Anon., you are making a strong case that they hagwon is not the problem. The Expat has been far more generous of his blog and time than most reasonable people could be expected to in his shoes while dealing with your petty outbursts.

Grow up and move on for everyone's sake, or go to Dave's ESL and join others of your ilk who get off complaining (yet do nothing constructive about it).

The Expat said...
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kushibo said...

Since remnants of Anonymous's comments are still up, I'll add my voice to the chorus that it does sound like, if Anonymous has been having problems with a hagwon or hagwons, it may not be entirely the hagwons' fault.

Anonymous said...

yeah the chorus of 3 retards who dont know what they are talking about.

kushibo said...

"Retards," "fucking retard," "shitty advice," "full of shit," "fuck you retard," "a real bright one aren't you," "dipshit," "shut the fuck up," "nazi scumbag"...

Really, step back for a minute and ask yourself, "Are they (the hagwon, the people on-line I'm talking with, my neighbors, that guy from yesterday, etc.) the problem, or am I?"

You seem to have anger issues and/or you deflect problems of your own making onto other people. Either way, you need to make some changes in your outlook, your attitude, and probably your life.

Now, I could be wrong, and if I am, then I apologize. But if you can't answer back without using profanity or an angry tone, then I'm probably right.

Anonymous said...

kushibo suck my dick. if thats your kid in the display it looks like someone took a shit and put a wig on the turd.

kushibo said...

Wow, so now you're lashing out at little kids. You're further gone than I thought.

I said what I said in complete seriousness. You have some very serious issues, anger issues, possibly even a propensity toward violence. You truly should seek help.

I mean that in all sincerity; I'm not saying that as getting back at you for what you've said.

At any rate, that's Baby Kushibo (me) not Kushibo's Baby (who does not yet exist).

The Expat said...

I was always wondering if that was you or your kid. It looks like the troll is good for something after all.

Katelin said...

Compelling reason? My sister made a midnight run when she found out her Hagwon director offered to sell her "services" (if you get my drift) to a potential business partner to help secure a deal. It got back to her a couple of days later at 10am when the business partner said "He didn't lie when he said you were a pretty girl".

She pretended she had a migrane, raced home, gathered her things, left a note apologising to her co-workers but explaining the situation and why she couldn't stay, raced to the airport and got the first flight to Japan. Told immigration she had a week off and was taking a holiday to Tokyo for five days and would get a return ticket from there. They let her through and she then got a flight back to JFK from Narita.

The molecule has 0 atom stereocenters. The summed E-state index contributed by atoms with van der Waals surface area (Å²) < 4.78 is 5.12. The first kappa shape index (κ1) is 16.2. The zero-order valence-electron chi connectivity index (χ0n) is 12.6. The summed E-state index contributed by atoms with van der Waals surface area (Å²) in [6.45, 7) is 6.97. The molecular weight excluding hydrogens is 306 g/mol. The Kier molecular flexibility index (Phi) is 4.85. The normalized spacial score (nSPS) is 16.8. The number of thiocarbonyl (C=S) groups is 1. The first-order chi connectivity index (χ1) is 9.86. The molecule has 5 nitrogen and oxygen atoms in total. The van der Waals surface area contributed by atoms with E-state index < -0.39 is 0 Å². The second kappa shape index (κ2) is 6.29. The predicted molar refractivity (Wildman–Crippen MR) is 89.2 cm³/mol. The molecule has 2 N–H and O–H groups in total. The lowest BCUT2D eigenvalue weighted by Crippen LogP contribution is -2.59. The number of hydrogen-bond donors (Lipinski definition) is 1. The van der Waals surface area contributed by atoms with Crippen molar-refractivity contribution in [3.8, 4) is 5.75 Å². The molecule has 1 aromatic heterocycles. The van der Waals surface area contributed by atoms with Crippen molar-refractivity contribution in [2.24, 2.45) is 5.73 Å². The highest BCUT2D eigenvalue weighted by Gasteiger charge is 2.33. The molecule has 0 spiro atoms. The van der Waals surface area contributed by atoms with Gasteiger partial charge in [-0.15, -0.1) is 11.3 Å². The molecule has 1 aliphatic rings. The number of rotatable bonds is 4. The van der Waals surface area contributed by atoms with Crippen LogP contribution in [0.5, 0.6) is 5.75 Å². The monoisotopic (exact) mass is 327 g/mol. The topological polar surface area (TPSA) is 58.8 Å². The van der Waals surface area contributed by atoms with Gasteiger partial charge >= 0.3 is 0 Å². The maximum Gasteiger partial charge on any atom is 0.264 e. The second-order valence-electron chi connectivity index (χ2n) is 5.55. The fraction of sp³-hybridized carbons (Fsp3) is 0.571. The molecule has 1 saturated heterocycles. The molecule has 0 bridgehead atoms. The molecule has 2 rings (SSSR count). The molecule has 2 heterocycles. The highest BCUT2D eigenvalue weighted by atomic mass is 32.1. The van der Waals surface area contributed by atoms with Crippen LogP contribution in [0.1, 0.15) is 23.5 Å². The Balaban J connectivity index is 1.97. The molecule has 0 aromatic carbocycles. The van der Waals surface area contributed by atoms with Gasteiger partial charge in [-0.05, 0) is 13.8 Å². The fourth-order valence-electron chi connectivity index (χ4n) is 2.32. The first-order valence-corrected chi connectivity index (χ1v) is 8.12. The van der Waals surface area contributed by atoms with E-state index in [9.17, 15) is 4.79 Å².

It is one thing to just leave like that because you don't like it (its OK not to like it, but try and have some honesty and do it right you know?) but I can totally understand why Lauren didn't feel comfortable talking to her Hagwon director and needed to GET OUT NOW.

The Expat said...

Wow! That's certainly a reason right there. Want to share which hagwon it was?

Anonymous said...

im not lashing out at any kids. yours just looks like a cross eyed piece of shit thats been dropped on its head one 2 many times. now back to sucking my dick kushibo....

britomart said...

I did a midnight run in January '09 and had no trouble with immigration. As another poster mentioned, dress nicely and it shouldn't be a problem. I did make sure to have the phone number of the American Embassy with me, just in case. Left a note in my apt. and got the hell out of Dodge at 4 a.m. Arrived back in the States and began immediate treatment for clinical depression.

They still have my undergrad diploma but my univ. has told me it's no problem to replace it.

If you're miserable for heaven's sake, get out!

Jackie said...

I also did a midnight run in January 2009. I still struggle with guilt, and regret. It was an impulsive decision, however I had struggled for months to improve my situation with my Hogwan, and things kept getting worse. I had even found a new job, having wanted to stay in Korea, but the hogwan would not release me from my contract. I was sinking into a serious depression, and it felt like my only option was to run. I felt trapped.

I must say that in retrospect I know I should have done something more constructive than just leave like a coward.